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Environmental Policy, Spatial Spillovers and the Emergence of Economic Agglomerations

  • Anastasios Xepapadeas

    (Athens University of Economics and Business)

  • Efthymia Kyriakopoulou

    (Athens University of Economics and Business)

We explain the spatial concentration of economic activity, in a model of economic geography, when the cost of environmental policy - which is increasing in the concentration of emissions - and an immobile production factor act as centrifugal forces, while positive knowledge spillovers and iceberg transportation costs act as centripetal forces. We study the agglomeration effects caused by trade-offs between centripetal and centrifugal forces. The above effects govern firms’ location decisions and as a result, they define the distribution of economic activity across space. We derive the rational expectations equilibrium and the social optimum, compare the outcomes and characterize the optimal spatial policies.

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Paper provided by Fondazione Eni Enrico Mattei in its series Working Papers with number 2009.70.

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Date of creation: Sep 2009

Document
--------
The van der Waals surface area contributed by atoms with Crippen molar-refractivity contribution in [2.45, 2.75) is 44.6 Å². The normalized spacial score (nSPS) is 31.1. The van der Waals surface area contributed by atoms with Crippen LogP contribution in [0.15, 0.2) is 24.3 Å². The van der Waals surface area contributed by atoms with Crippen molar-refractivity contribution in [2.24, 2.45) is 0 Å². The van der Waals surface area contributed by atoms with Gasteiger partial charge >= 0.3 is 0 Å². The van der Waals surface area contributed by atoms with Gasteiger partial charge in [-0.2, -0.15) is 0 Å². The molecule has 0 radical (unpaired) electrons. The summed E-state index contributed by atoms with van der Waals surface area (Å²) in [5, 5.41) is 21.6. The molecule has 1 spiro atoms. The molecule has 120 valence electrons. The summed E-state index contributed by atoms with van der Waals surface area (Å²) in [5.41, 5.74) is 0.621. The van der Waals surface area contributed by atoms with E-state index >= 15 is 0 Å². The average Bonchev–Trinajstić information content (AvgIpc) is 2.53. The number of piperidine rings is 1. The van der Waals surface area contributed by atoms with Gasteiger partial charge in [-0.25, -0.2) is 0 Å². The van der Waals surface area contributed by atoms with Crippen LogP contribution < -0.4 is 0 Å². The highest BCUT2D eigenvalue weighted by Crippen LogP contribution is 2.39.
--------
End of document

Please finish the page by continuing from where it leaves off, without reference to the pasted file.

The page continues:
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Handle: RePEc:fem:femwpa:2009.70
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  1. J.V. Henderson, 1972. "The Sizes and Types of Cities," Working Papers 75, Queen's University, Department of Economics.
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  9. Natalia Zugravu & Sonia Ben Kheder, 2008. "The Pollution Haven Hypothesis: A Geographic Economy Model in a Comparative Study," Working Papers 2008.73, Fondazione Eni Enrico Mattei.
  10. Krugman, Paul, 1993. "On the number and location of cities," European Economic Review, Elsevier, vol. 37(2-3), pages 293-298, April.
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  14. Fujita, Masahisa & Krugman, Paul & Mori, Tomoya, 1999. "On the evolution of hierarchical urban systems1," European Economic Review, Elsevier, vol. 43(2), pages 209-251, February.
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  16. Michael Greenstone, 2002. "The Impacts of Environmental Regulations on Industrial Activity: Evidence from the 1970 and 1977 Clean Air Act Amendments and the Census of Manufactures," Journal of Political Economy, University of Chicago Press, vol. 110(6), pages 1175-1219, December.
  17. Xepapadeas, Anastasios, 2005. "Economic growth and the environment," Handbook of Environmental Economics, in: K. G. Mäler & J. R. Vincent (ed.), Handbook of Environmental Economics, edition 1, volume 3, chapter 23, pages 1219-1271 Elsevier.
  18. Fujita, Masahisa & Mori, Tomoya, 1996. "The role of ports in the making of major cities: Self-agglomeration and hub-effect," Journal of Development Economics, Elsevier, vol. 49(1), pages 93-120, April.
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  20. Brock, William & Xepapadeas, Anastasios, 2008. "Diffusion-induced instability and pattern formation in infinite horizon recursive optimal control," Journal of Economic Dynamics and Control, Elsevier, vol. 32(9), pages 2745-2787, September.
  21. Lange Andreas & Quaas Martin F, 2007. "Economic Geography and the Effect of Environmental Pollution on Agglomeration," The B.E. Journal of Economic Analysis & Policy, De Gruyter, vol. 7(1), pages 1-33, October.
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